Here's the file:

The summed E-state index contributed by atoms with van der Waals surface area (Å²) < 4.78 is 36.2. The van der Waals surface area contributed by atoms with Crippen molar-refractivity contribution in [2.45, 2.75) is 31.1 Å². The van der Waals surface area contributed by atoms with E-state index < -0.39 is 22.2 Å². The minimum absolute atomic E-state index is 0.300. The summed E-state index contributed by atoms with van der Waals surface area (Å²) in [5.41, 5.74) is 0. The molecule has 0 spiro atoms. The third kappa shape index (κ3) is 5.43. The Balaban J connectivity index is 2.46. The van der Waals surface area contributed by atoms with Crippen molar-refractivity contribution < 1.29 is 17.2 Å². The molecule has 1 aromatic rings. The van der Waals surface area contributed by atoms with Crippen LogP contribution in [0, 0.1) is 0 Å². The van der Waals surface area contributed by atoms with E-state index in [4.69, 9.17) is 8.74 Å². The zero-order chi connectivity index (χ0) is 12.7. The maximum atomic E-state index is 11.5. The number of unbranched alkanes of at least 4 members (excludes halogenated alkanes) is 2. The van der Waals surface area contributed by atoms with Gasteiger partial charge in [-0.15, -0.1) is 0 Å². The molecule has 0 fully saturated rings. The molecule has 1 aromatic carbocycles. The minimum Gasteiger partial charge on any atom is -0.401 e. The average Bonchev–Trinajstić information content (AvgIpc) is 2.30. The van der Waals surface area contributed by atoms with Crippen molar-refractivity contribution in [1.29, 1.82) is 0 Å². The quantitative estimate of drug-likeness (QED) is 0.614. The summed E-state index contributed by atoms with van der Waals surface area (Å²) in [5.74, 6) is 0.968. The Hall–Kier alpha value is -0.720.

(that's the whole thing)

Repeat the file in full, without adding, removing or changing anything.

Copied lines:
The summed E-state index contributed by atoms with van der Waals surface area (Å²) < 4.78 is 36.2. The van der Waals surface area contributed by atoms with Crippen molar-refractivity contribution in [2.45, 2.75) is 31.1 Å². The van der Waals surface area contributed by atoms with E-state index < -0.39 is 22.2 Å². The minimum absolute atomic E-state index is 0.300. The summed E-state index contributed by atoms with van der Waals surface area (Å²) in [5.41, 5.74) is 0. The molecule has 0 spiro atoms. The third kappa shape index (κ3) is 5.43. The Balaban J connectivity index is 2.46. The van der Waals surface area contributed by atoms with Crippen molar-refractivity contribution < 1.29 is 17.2 Å². The molecule has 1 aromatic rings. The van der Waals surface area contributed by atoms with Crippen LogP contribution in [0, 0.1) is 0 Å². The van der Waals surface area contributed by atoms with E-state index in [4.69, 9.17) is 8.74 Å². The zero-order chi connectivity index (χ0) is 12.7. The maximum atomic E-state index is 11.5. The number of unbranched alkanes of at least 4 members (excludes halogenated alkanes) is 2. The van der Waals surface area contributed by atoms with Gasteiger partial charge in [-0.15, -0.1) is 0 Å². The molecule has 0 fully saturated rings. The molecule has 1 aromatic carbocycles. The minimum Gasteiger partial charge on any atom is -0.401 e. The average Bonchev–Trinajstić information content (AvgIpc) is 2.30. The van der Waals surface area contributed by atoms with Crippen molar-refractivity contribution in [1.29, 1.82) is 0 Å². The quantitative estimate of drug-likeness (QED) is 0.614. The summed E-state index contributed by atoms with van der Waals surface area (Å²) in [5.74, 6) is 0.968. The Hall–Kier alpha value is -0.720.